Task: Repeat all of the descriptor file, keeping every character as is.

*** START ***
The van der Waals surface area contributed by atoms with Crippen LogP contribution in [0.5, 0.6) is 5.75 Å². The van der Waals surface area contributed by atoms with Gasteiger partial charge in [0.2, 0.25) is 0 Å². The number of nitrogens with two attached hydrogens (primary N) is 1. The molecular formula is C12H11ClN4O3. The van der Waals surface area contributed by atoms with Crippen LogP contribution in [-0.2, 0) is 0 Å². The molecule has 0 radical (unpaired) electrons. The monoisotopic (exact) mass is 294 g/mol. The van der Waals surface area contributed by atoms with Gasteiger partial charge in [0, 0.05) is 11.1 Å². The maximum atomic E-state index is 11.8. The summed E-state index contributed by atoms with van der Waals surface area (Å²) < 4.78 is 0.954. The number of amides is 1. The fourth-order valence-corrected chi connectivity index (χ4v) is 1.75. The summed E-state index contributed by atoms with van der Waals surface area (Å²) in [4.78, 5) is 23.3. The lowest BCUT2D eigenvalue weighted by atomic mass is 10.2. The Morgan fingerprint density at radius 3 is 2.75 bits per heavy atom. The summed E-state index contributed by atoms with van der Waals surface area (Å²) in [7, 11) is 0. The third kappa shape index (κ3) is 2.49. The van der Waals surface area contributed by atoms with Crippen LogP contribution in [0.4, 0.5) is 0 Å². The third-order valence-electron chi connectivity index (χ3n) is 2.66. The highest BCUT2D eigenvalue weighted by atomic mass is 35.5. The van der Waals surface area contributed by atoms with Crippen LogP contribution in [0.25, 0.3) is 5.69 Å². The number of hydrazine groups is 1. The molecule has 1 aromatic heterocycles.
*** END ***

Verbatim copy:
The van der Waals surface area contributed by atoms with Crippen LogP contribution in [0.5, 0.6) is 5.75 Å². The van der Waals surface area contributed by atoms with Gasteiger partial charge in [0.2, 0.25) is 0 Å². The number of nitrogens with two attached hydrogens (primary N) is 1. The molecular formula is C12H11ClN4O3. The van der Waals surface area contributed by atoms with Crippen LogP contribution in [-0.2, 0) is 0 Å². The molecule has 0 radical (unpaired) electrons. The monoisotopic (exact) mass is 294 g/mol. The van der Waals surface area contributed by atoms with Gasteiger partial charge in [0, 0.05) is 11.1 Å². The maximum atomic E-state index is 11.8. The summed E-state index contributed by atoms with van der Waals surface area (Å²) < 4.78 is 0.954. The number of amides is 1. The fourth-order valence-corrected chi connectivity index (χ4v) is 1.75. The summed E-state index contributed by atoms with van der Waals surface area (Å²) in [4.78, 5) is 23.3. The lowest BCUT2D eigenvalue weighted by atomic mass is 10.2. The Morgan fingerprint density at radius 3 is 2.75 bits per heavy atom. The summed E-state index contributed by atoms with van der Waals surface area (Å²) in [7, 11) is 0. The third kappa shape index (κ3) is 2.49. The van der Waals surface area contributed by atoms with Crippen LogP contribution in [0.4, 0.5) is 0 Å². The third-order valence-electron chi connectivity index (χ3n) is 2.66. The highest BCUT2D eigenvalue weighted by atomic mass is 35.5. The van der Waals surface area contributed by atoms with Crippen LogP contribution in [0.25, 0.3) is 5.69 Å². The number of hydrazine groups is 1. The molecule has 1 aromatic heterocycles.